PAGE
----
Figure 10. The effects of GATA6 expression in EIUM.

(A) Adenoviral-mediated expression of GATA6 (AdGATA6) resulted in significant mRNA (top) and immunoreactive protein (bottom) relative to cells transduced with an adenovirus expressing GFP (AdGFP). IVD did not significantly affect GATA6 expression. (B) qPCR showed that GATA6 transduction was the main affect for the repression of GATA2 and the induction GATA4 mRNA. (C) Immunofluorescence for GATA2 (pseudocolored green), GATA6 (red; middle panels), and ACTA2 (red; right panels) is shown for AdGFP-transduced cells (top row) and AdGATA6-transduced cells (bottom row). Transcription factors showed proper nuclear staining, and GATA2 nuclear signal was reduced when GATA6 was present (DAPI counterstaining is shown beside panels for transcription factors). ACTA2 immunoreactivity was observed in AdGATA6 transduced cells similar to OSIS (compare to figure 1; DAPI counterstain is merged). (D) qPCR was performed on the same panel of 12 genes shown in Figure 1, and EIUM cells transduced with AdGATA6 resulted in a shift in gene expression that resembled OSIS. AdGATA6 was the main effect for the observed change in ESR2, PGR, NR5A1, and CYP19A1. A significant interaction was observed between AdGATA6 treatment and IVD for ESR1, MMP11, FOXO1, HAND2, PRL, and IGFBP. HOXC6 and ALDH1A2 were not significantly affected by either treatment. (n = 4; connecting bars show main effect p<0.05 by 2-way ANOVA; lower case letters indicate significantly different groups p<0.05 by Tukey's after ANOVA).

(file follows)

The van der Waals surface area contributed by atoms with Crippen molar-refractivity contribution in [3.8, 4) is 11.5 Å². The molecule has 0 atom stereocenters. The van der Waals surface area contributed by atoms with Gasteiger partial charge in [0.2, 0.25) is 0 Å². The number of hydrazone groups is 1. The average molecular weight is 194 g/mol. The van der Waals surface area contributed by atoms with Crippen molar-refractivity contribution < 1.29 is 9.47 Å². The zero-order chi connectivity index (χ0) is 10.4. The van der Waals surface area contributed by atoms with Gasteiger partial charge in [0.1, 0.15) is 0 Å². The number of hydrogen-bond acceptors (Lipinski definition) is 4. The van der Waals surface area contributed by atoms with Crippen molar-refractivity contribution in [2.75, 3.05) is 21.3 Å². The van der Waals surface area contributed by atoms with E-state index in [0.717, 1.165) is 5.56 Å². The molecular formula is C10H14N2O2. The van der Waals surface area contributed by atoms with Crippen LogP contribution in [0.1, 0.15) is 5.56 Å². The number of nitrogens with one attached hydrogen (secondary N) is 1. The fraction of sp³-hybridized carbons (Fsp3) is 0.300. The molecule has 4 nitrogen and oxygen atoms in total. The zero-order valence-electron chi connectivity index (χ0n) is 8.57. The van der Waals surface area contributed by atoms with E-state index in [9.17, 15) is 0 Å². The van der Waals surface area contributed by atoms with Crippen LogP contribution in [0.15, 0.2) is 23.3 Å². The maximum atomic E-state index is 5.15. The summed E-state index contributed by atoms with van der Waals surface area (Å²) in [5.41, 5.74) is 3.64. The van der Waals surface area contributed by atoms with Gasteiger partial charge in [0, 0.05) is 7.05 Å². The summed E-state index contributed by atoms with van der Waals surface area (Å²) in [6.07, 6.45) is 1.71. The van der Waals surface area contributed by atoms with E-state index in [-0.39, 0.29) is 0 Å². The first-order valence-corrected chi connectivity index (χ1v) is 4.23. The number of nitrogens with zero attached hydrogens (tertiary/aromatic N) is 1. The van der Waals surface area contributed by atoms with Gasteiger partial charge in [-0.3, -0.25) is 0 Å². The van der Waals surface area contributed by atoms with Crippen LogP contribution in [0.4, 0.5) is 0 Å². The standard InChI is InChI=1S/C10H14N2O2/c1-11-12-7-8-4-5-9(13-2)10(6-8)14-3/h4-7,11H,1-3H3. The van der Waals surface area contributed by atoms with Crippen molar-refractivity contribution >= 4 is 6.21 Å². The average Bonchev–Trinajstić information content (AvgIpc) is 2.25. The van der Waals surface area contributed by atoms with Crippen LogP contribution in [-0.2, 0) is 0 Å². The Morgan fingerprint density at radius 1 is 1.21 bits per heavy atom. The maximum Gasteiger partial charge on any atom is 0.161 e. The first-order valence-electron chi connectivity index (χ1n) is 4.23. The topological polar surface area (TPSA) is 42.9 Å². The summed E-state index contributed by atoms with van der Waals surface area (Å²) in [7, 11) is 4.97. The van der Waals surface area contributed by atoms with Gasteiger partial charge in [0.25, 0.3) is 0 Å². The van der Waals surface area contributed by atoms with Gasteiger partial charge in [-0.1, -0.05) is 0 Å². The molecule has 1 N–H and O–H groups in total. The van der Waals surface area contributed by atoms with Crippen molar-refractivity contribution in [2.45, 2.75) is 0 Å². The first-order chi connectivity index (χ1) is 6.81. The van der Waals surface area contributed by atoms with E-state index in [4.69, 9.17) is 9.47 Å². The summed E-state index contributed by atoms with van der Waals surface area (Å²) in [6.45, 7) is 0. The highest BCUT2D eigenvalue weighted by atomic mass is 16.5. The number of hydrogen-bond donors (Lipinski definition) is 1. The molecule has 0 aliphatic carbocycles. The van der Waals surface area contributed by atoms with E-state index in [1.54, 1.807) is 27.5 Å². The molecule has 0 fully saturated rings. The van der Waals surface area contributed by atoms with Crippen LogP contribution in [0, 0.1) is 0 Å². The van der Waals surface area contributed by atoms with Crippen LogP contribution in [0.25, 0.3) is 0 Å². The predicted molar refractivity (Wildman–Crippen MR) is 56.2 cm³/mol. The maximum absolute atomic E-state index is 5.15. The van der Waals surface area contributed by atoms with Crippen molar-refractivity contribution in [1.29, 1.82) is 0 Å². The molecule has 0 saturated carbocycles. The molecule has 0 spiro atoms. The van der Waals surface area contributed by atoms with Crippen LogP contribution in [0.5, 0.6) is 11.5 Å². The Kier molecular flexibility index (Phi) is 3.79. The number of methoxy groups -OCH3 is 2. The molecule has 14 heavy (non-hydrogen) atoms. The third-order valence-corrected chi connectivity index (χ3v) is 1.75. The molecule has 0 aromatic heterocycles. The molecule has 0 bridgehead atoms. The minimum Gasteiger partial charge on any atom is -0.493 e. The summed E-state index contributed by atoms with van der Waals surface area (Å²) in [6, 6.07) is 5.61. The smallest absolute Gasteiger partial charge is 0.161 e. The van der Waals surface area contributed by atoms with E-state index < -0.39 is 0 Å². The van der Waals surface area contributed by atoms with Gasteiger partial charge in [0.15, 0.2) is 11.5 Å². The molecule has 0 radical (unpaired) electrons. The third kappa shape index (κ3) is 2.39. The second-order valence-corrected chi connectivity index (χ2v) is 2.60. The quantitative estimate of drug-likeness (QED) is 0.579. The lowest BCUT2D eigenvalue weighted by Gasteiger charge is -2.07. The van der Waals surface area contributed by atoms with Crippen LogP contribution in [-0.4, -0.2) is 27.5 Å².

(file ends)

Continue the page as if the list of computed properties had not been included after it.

Figure 11. The effect of silencing GATA6 and expressing GATA2 in OSIS.

(A) Manipulating GATA expression in OSIS was accomplished using adenoviral transduction to express GATA2 (AdGATA2) and siRNAs targeting human GATA6 (xGATA6). Transduction resulted in significant mRNA (top) and immunoreactive GATA2 (bottom) relative to cells transduced with an adenovirus expressing GFP. Compared to control siRNAs, xGATA6 effectively silenced GATA6 mRNA (qPCR; middle), and protein (immunoblot; bottom). IVD did not significantly affect the expression of any of the GATAs examined, but AdGATA2 strongly repressed (A) GATA6 and (B) GATA4. (C) Phase contrast (left), immunofluorescence for GATA2 (red), and DAPI staining (right) shows nuclear GATA2 protein in AdGATA2-transduced cells. (C) qPCR was performed on the same panel of 12 genes shown in Figure 1. AdGATA2 was the main effect for the observed increase in ALDH1A2, while xGATA6 and AdGATA2 both repressed CYP19A1. IVD was the main effect for FOXO1, HAND2, PRL, and IGFBP. The ESR1, ESR2, PGR, NR5A1, HOXC6 and MMP11 were not significantly affected by any of the treatments. (n = 6; connecting bars show main effect p<0.05 by 2-way ANOVA; lower case letters indicate significantly different groups p<0.05 by Tukey's after ANOVA).

Given the striking differences in GATA2 and GATA6 expression, we proceeded to more closely examine their expression and function. We first validated the methylation data from the array using methylation specific PCR (Figure S2). Primers mapping to either exon 4 of GATA2 showed that this region was fully unmethylated in EIUM, and was predominantly methylated in OSIS. Primers targeting exon 2 of GATA6 showed that it was fully methylated in EIUM and fully unmethylated in OSIS.